director: Wong Kar-Wai
screenplay: Wong Kar-Wai
cinematography: Christopher Doyle
editor: William Chang, Wong Ming Lam
design: William Chang
music: Frankie Chan, Roel A. Garcia
producer: Jacky Pang Yee-Wa, Chen Yi-Cheng ; Wong Kar-Wai (exec.)
production co.: Jet Tone Productions
90 minutes


Leon Lai Ming ....The Killer
Takeshi Kaneshiro ....He Qiwu
Michelle Reis / Lee Ka-Yan ....The Agent
Charlie Yeung Choi-Nei ...."Charlie Young"
Karen Mok Man-Wai ....Jin Mao Ling

Reviewed by Shelly Kraicer at the 1995 Toronto International Film Festival

First and second impressions:

Well, this may be the Wong Kar-Wai movie for people who don't especially like WKW movies. For those like me who do, it's a disappointment. If you are anticipating another leap forward, like Days of Being Wild, Ashes of Time, or Chungking Express, then you're not going to find it, I suspect.

To be fair, Fallen Angels is dazzling: a virtuostic display of movie making that would stake out WKW's claim to being one of the most innovative, assured, technically brilliant directors now working. But he doesn't need to do this: we know that he has mastered the medium. In the past, his technique has always been in the service of a fascinating vision: something original, deeply felt, passionately argued. I'm afraid that that's what is missing this time around.

The movie is full of wonderful things, drawn from among the usual set of WKW virtues: cinematography, performances, music. There is an unforgettably disturbing opening shot, extracted from late in the film's narrative, of Michelle Lee (Agent) strung out, shaking, smoking, dominating the foreground, Leon Lai (Killer) behind: all in black and white, the whole image warped by the movie's trademark fish-eye lens. This works; the emotional punch of this scene haunts the rest of the movie.

WKW's jump-and-blur action photography is back, even more elaborately contrived, for several gunplay-mayhem scenes (WKW doing John Woo?). At its best, it provides a deliriously exciting kick to a scene like Takeshi Kanashiro and Charlie Yeung fighting their way out of a restaurant under attack.

And there is the wet lens scene. We see Charlie and TK, together at a table, facing the camera; Charlie looks off to the side, oblivious, while TK moves gently, hesitantly back and forth, touching her; his voice narrates falling in love for the first time; over a honky-tonk bluesy vocal. WKW films this in black and white, ultra-slow motion, through a shimmering distortion, as if water were flowing across the camera lens. Movie magic. Christopher Doyle wins another cinematography award.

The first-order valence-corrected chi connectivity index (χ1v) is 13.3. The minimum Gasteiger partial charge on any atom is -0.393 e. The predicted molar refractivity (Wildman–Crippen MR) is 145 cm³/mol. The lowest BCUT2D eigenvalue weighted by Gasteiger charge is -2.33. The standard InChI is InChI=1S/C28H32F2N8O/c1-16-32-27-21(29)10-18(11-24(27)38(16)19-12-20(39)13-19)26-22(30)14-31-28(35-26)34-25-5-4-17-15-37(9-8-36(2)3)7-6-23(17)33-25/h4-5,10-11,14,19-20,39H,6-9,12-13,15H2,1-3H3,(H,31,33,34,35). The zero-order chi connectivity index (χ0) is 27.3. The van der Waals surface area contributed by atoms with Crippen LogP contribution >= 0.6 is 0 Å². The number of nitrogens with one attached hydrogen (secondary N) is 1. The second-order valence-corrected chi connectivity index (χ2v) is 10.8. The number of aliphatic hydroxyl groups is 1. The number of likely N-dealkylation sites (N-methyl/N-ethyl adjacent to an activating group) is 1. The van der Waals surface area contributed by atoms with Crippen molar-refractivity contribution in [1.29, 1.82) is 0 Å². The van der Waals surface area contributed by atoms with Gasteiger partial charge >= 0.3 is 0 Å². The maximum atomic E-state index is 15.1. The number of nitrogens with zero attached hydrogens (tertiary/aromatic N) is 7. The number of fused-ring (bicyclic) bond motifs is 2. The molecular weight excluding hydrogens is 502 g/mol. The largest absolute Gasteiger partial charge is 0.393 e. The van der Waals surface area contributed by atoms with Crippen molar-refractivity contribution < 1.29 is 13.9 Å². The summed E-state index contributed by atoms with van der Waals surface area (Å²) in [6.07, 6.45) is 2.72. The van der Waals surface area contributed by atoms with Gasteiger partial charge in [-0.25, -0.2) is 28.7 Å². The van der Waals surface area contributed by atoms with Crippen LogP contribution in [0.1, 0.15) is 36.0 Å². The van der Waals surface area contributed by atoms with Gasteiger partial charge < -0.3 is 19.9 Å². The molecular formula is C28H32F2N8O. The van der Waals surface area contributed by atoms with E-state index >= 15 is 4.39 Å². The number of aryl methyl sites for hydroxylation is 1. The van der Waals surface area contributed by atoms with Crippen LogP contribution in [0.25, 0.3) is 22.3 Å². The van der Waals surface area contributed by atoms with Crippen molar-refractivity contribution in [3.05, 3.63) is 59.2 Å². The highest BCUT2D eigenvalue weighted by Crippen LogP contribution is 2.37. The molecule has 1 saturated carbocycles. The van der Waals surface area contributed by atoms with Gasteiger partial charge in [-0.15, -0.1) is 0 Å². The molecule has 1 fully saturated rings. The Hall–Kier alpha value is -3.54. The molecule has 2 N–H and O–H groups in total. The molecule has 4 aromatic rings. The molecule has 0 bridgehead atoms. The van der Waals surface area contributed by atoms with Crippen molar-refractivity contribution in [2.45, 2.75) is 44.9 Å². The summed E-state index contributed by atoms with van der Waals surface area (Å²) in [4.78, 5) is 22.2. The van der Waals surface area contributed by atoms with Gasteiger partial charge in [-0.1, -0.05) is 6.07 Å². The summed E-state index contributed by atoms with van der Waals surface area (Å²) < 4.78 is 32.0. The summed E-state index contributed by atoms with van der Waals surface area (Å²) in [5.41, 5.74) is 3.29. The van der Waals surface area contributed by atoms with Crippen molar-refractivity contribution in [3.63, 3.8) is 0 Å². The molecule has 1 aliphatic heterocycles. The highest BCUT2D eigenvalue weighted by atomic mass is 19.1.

The performances: Wong Kar-Wai is a casting wizard:

  • More than anything, Takeshi Kaneshiro's performance gives movie its heart. He starts out buffoonish, playing hilariously against type, but deepens into the movie's most fascinating character, and the one we end up feeling for. He has a mesmerising, charismatic physicality that dominates his scenes (the one described above, and the hilarious/sweet/pathetic dance of ketchup-death at the Midnight Express lunch counter). Awards material.
  • Leon Lai: looks perfect in his role, but doesn't really have a lot to do.
  • Charlie Yeung: a very funny, manic, hammy performance in territory that's no longer the exclusive property of Anita Yuen.
  • Karen Mok Man-Wai: pulls off with aplomb a virtually impossible role: kind of a crazed, pushed-to-neurosis version of Faye Wong in Chungking Express
  • Michelle Lee: darkly, desperately glamourous & sexy. WKW uses her in a way opposite to how he uses Leon, pushing against her star persona. It works: Lee gives a bravely gritty performance that should win her serious respect.

  • It's hard to get a handle on precisely what's gone wrong with Fallen Angels. It has the strenghts of a WKW film, but they are skewed, out of balance. Sometimes its screenplay is upstaged by the score: more often it is overshadowed by the cinematography. The effects, the virtuostic filmmaking call attention to themselves, instead of drawing us to feel more deeply into the story. Part of the problem might be this film's genesis, as the third, unused story from Chungking Express. You could think of Fallen Angels as CE distorted, pulled to extremes: the humour of CE's second part is broadened, and the violence of its first part is made more explicit. But it doesn't really break new ground.

    I've enjoyed repeated viewings of WKW's other movies: they are so full of meaning, and yet elusive, that they reveal different facets each time you see them. But Fallen Angels doesn't give much more the second time around. Which is telling, I fear. It still could be the best HK movie of the year. And it has scenes that will likely be talked about and techniques that will be imitated in less interesting movies. But we'll have to wait for Wong Kar-Wai's next project to see him create something really new. 

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    Shelly Kraicer
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